No one ever suspected Renee had bowel cancer

Posted 1 Dec 2023
For months Renee felt unwell. No one ever suspected she had bowel cancer. She was just 33 years old.

Renee was in and out of hospital for months with excruciating abdominal pain and uncontrollable vomiting for hours, sometimes days.

“I felt like I was going to die,” Renee recalls.

Appendicitis, endometriosis, and Crohn’s disease were all explored. But no one suspected bowel cancer.

“I think my age and my gender were a big factor in it becoming a long process to get diagnosed,” Renee says.

“Bowel cancer is presumed to be an older person’s disease.

“After I had a colonoscopy, the surgeon appeared in my room straight after which I knew wasn’t a good sign.

“When they told me it was cancer, I was just floored. I just bawled.

Renee had stage three bowel cancer, which had also spread to her lymph nodes. What followed was major surgery, where a third of her large intestine was removed, and three months of chemotherapy with “horrendous” side effects.

Specialists believe Renee’s tumour could have been there for 10-15 years.

During that time, on more occasions than Renee can possibly remember, blood samples were taken from her.

It’s these same blood samples which Flinders researchers believe hold the key to earlier and easier diagnosis of bowel cancer.

At no point did I ever expect bowel cancer … It was something that just didn’t happen to people like me.

Renee Smith

Never far from her thoughts

Pleasingly, Renee is now cancer-free. And recently, she had even more reason to celebrate, marrying her husband, Clint!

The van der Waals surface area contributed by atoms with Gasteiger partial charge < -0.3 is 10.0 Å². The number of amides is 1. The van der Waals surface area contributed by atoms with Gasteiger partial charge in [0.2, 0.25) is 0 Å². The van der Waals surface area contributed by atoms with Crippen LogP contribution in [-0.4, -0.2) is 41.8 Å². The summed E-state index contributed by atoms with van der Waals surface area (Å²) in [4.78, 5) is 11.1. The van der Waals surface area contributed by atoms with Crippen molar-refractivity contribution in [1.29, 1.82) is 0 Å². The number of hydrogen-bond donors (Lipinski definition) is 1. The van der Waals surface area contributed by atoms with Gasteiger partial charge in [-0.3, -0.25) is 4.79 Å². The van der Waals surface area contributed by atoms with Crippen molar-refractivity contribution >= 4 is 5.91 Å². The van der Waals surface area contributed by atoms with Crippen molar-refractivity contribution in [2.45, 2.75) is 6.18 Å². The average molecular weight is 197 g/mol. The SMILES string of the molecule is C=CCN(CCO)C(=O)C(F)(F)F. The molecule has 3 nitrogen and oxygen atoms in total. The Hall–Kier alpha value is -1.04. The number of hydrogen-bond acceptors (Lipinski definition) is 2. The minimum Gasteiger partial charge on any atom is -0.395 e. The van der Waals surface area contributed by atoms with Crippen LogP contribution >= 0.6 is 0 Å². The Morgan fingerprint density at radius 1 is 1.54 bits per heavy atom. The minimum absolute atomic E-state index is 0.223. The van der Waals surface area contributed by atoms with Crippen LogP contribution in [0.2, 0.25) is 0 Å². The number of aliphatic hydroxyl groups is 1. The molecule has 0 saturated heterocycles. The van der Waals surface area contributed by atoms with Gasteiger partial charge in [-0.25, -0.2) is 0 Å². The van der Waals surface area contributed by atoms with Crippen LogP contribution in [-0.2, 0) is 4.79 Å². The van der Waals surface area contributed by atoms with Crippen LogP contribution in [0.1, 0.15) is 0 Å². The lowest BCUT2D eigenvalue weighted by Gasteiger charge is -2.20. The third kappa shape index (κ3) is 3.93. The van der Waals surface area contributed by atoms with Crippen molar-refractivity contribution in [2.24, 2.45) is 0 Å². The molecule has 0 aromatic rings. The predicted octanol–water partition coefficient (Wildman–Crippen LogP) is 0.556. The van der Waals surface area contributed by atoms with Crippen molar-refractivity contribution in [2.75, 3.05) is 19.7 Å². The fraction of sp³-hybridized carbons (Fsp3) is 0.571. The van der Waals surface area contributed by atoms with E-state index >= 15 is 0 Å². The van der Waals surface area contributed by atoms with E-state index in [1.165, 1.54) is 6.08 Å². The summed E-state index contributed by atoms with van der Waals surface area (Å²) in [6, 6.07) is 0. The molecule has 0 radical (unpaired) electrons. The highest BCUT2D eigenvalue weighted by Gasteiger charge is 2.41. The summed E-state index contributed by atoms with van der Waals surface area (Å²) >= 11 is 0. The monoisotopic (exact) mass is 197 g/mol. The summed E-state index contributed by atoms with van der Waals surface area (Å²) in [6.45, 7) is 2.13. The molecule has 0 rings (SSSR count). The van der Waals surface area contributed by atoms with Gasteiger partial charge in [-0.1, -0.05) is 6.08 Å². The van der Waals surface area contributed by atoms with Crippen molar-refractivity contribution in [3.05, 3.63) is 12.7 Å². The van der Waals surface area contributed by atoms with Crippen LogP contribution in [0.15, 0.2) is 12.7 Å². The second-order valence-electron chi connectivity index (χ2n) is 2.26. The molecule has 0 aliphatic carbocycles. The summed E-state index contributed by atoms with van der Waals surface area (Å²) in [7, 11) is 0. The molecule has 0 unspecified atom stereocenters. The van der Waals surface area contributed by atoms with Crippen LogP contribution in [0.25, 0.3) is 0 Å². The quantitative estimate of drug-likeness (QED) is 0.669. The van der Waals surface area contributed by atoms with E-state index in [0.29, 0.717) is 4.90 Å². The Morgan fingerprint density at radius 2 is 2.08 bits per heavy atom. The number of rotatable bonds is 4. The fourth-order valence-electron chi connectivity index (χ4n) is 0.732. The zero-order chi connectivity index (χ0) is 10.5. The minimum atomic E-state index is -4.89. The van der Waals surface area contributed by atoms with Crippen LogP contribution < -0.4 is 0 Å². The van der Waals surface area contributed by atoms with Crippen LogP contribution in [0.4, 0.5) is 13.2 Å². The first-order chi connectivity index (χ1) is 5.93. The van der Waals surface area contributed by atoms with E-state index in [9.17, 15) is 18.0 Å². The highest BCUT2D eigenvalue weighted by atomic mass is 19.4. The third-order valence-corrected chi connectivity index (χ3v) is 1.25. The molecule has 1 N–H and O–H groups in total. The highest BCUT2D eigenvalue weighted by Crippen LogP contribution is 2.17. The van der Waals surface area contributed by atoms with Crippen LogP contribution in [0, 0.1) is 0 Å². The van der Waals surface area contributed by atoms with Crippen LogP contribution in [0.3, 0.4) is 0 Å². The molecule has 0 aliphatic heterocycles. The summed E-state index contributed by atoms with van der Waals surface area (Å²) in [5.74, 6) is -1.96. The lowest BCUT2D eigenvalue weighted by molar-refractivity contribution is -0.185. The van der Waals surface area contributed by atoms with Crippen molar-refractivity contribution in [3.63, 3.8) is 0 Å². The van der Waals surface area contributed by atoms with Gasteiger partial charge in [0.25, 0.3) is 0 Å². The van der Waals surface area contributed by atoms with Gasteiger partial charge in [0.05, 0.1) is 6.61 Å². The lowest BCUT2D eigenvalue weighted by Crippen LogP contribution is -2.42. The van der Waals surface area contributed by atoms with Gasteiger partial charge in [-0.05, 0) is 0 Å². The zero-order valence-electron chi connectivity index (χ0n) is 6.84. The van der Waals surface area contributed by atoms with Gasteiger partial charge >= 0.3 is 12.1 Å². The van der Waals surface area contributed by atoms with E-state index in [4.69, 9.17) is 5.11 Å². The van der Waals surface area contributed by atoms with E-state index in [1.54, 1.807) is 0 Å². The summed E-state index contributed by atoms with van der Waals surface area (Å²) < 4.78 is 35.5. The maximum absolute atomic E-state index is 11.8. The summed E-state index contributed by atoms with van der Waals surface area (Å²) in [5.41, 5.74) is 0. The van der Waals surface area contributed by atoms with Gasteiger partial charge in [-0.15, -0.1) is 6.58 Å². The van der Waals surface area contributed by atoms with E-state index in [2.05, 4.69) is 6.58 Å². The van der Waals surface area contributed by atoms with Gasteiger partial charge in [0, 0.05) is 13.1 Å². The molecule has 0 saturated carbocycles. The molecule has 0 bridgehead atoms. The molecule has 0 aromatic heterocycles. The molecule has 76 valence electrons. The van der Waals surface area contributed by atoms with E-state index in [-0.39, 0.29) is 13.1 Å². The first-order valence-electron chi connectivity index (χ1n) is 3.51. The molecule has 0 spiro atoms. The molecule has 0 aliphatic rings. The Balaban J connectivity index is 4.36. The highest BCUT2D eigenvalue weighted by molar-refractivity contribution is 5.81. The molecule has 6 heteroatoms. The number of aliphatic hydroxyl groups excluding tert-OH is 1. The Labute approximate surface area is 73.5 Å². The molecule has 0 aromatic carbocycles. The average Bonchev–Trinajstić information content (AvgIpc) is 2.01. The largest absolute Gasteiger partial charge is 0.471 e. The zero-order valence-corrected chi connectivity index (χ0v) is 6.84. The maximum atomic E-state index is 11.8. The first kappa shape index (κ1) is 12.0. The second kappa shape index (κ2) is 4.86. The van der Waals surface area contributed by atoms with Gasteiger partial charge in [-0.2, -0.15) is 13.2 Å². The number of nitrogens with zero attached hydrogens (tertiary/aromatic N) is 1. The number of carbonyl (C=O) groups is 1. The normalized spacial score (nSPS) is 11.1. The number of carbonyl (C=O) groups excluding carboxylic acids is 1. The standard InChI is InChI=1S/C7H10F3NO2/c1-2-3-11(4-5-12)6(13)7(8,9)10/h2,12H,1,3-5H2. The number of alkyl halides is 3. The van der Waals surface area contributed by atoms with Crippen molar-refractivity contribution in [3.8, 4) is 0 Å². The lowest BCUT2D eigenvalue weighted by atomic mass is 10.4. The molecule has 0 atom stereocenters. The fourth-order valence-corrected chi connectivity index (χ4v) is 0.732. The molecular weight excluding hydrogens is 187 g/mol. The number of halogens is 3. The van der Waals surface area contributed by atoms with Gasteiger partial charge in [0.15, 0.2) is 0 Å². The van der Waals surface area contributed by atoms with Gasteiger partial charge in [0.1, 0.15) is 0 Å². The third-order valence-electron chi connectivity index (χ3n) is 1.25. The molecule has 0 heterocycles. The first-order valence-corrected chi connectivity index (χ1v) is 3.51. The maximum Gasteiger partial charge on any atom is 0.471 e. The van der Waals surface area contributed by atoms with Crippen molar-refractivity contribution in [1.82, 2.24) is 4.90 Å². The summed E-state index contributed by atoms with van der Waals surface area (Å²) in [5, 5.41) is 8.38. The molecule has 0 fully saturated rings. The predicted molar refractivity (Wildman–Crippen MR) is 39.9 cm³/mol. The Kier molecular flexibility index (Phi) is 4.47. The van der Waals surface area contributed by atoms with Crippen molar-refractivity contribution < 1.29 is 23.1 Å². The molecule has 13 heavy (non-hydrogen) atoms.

But bowel cancer is never far from her thoughts. She still lives with the effects, and there’s constant worry that it may one day return.

That’s why she’s a passionate advocate for bowel cancer research, including the biomarker research being carried out at Flinders.

“If you've been diagnosed with cancer, you know that there's a chance that it's going to come back,” Renee says,

“It’s a long time to wait between follow up scans, and there’s real ‘scanxiety’ there – but a simple blood test that I could do every few months just to keep an eye on it… that would be huge for people in my position.”

You can support patients and their families on their cancer journey with a donation to fund cancer research and care at Flinders.

Help save lives today

With your help the researchers at Flinders can develop methods for earlier cancer diagnosis, better preventions and better treatments, to help save lives.

You’ll be helping to save lives and spare people like Renee the nasty side effects of cancer treatment.


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